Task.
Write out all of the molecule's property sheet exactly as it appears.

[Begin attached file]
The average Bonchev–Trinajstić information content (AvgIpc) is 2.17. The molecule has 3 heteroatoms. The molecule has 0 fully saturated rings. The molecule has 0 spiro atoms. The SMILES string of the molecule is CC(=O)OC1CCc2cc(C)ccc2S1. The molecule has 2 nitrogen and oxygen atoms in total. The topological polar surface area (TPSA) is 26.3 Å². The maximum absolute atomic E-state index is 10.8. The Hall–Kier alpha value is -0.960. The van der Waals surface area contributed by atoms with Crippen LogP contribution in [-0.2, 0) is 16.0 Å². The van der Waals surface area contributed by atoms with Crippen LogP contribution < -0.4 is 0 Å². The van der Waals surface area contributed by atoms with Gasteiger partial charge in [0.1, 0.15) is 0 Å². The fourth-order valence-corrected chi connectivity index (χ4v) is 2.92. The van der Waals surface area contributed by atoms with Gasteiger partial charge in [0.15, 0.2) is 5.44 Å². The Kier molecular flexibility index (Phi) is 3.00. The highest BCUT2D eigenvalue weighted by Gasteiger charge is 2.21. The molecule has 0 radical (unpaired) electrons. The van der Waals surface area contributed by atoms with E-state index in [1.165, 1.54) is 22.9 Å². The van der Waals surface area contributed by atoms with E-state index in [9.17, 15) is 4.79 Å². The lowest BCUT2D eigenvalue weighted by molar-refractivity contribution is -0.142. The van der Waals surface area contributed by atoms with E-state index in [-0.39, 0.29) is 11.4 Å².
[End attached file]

The average Bonchev–Trinajstić information content (AvgIpc) is 2.17. The molecule has 3 heteroatoms. The molecule has 0 fully saturated rings. The molecule has 0 spiro atoms. The SMILES string of the molecule is CC(=O)OC1CCc2cc(C)ccc2S1. The molecule has 2 nitrogen and oxygen atoms in total. The topological polar surface area (TPSA) is 26.3 Å². The maximum absolute atomic E-state index is 10.8. The Hall–Kier alpha value is -0.960. The van der Waals surface area contributed by atoms with Crippen LogP contribution in [-0.2, 0) is 16.0 Å². The van der Waals surface area contributed by atoms with Crippen LogP contribution < -0.4 is 0 Å². The van der Waals surface area contributed by atoms with Gasteiger partial charge in [0.1, 0.15) is 0 Å². The fourth-order valence-corrected chi connectivity index (χ4v) is 2.92. The van der Waals surface area contributed by atoms with Gasteiger partial charge in [0.15, 0.2) is 5.44 Å². The Kier molecular flexibility index (Phi) is 3.00. The highest BCUT2D eigenvalue weighted by Gasteiger charge is 2.21. The molecule has 0 radical (unpaired) electrons. The van der Waals surface area contributed by atoms with E-state index in [1.165, 1.54) is 22.9 Å². The van der Waals surface area contributed by atoms with E-state index in [9.17, 15) is 4.79 Å². The lowest BCUT2D eigenvalue weighted by molar-refractivity contribution is -0.142. The van der Waals surface area contributed by atoms with E-state index in [-0.39, 0.29) is 11.4 Å².